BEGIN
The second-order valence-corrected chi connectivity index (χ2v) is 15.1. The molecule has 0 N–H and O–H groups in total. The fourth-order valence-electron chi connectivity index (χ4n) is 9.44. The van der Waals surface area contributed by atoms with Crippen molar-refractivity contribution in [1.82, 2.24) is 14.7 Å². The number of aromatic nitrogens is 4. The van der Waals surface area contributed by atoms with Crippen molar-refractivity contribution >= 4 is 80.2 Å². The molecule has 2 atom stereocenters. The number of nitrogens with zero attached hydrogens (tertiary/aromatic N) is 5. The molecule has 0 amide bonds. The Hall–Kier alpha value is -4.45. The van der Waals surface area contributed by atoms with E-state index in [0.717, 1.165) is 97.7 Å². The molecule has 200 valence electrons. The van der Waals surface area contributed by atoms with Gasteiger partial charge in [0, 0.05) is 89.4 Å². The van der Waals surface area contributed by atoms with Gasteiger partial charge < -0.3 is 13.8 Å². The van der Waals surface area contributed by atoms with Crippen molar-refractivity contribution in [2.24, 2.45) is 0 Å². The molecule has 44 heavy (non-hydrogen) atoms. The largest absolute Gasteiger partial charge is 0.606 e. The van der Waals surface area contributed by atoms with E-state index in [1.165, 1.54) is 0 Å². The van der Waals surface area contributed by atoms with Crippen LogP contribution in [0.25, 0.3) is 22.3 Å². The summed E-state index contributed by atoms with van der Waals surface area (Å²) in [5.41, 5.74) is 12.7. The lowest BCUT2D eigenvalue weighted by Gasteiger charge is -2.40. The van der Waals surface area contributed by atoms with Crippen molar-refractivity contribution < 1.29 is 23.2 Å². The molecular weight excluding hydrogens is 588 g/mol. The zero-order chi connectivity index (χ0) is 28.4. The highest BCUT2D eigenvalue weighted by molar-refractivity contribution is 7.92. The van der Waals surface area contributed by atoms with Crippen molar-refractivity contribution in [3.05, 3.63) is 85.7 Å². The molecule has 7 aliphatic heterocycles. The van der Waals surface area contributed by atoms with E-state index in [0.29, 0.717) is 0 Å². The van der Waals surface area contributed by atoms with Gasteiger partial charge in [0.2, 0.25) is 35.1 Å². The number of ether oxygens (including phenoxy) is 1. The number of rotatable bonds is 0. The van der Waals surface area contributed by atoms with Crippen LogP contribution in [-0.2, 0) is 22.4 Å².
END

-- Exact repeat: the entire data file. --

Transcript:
The second-order valence-corrected chi connectivity index (χ2v) is 15.1. The molecule has 0 N–H and O–H groups in total. The fourth-order valence-electron chi connectivity index (χ4n) is 9.44. The van der Waals surface area contributed by atoms with Crippen molar-refractivity contribution in [1.82, 2.24) is 14.7 Å². The number of aromatic nitrogens is 4. The van der Waals surface area contributed by atoms with Crippen molar-refractivity contribution >= 4 is 80.2 Å². The molecule has 2 atom stereocenters. The number of nitrogens with zero attached hydrogens (tertiary/aromatic N) is 5. The molecule has 0 amide bonds. The Hall–Kier alpha value is -4.45. The van der Waals surface area contributed by atoms with E-state index in [0.717, 1.165) is 97.7 Å². The molecule has 200 valence electrons. The van der Waals surface area contributed by atoms with Gasteiger partial charge in [0, 0.05) is 89.4 Å². The van der Waals surface area contributed by atoms with Gasteiger partial charge < -0.3 is 13.8 Å². The van der Waals surface area contributed by atoms with Crippen molar-refractivity contribution in [2.24, 2.45) is 0 Å². The molecule has 44 heavy (non-hydrogen) atoms. The largest absolute Gasteiger partial charge is 0.606 e. The van der Waals surface area contributed by atoms with E-state index in [1.165, 1.54) is 0 Å². The van der Waals surface area contributed by atoms with Crippen LogP contribution in [0.25, 0.3) is 22.3 Å². The summed E-state index contributed by atoms with van der Waals surface area (Å²) in [5.41, 5.74) is 12.7. The lowest BCUT2D eigenvalue weighted by Gasteiger charge is -2.40. The van der Waals surface area contributed by atoms with Crippen molar-refractivity contribution < 1.29 is 23.2 Å². The molecular weight excluding hydrogens is 588 g/mol. The zero-order chi connectivity index (χ0) is 28.4. The highest BCUT2D eigenvalue weighted by molar-refractivity contribution is 7.92. The van der Waals surface area contributed by atoms with Crippen molar-refractivity contribution in [3.05, 3.63) is 85.7 Å². The molecule has 7 aliphatic heterocycles. The van der Waals surface area contributed by atoms with E-state index in [0.29, 0.717) is 0 Å². The van der Waals surface area contributed by atoms with Gasteiger partial charge in [0.2, 0.25) is 35.1 Å². The number of ether oxygens (including phenoxy) is 1. The number of rotatable bonds is 0. The van der Waals surface area contributed by atoms with Crippen LogP contribution in [-0.2, 0) is 22.4 Å².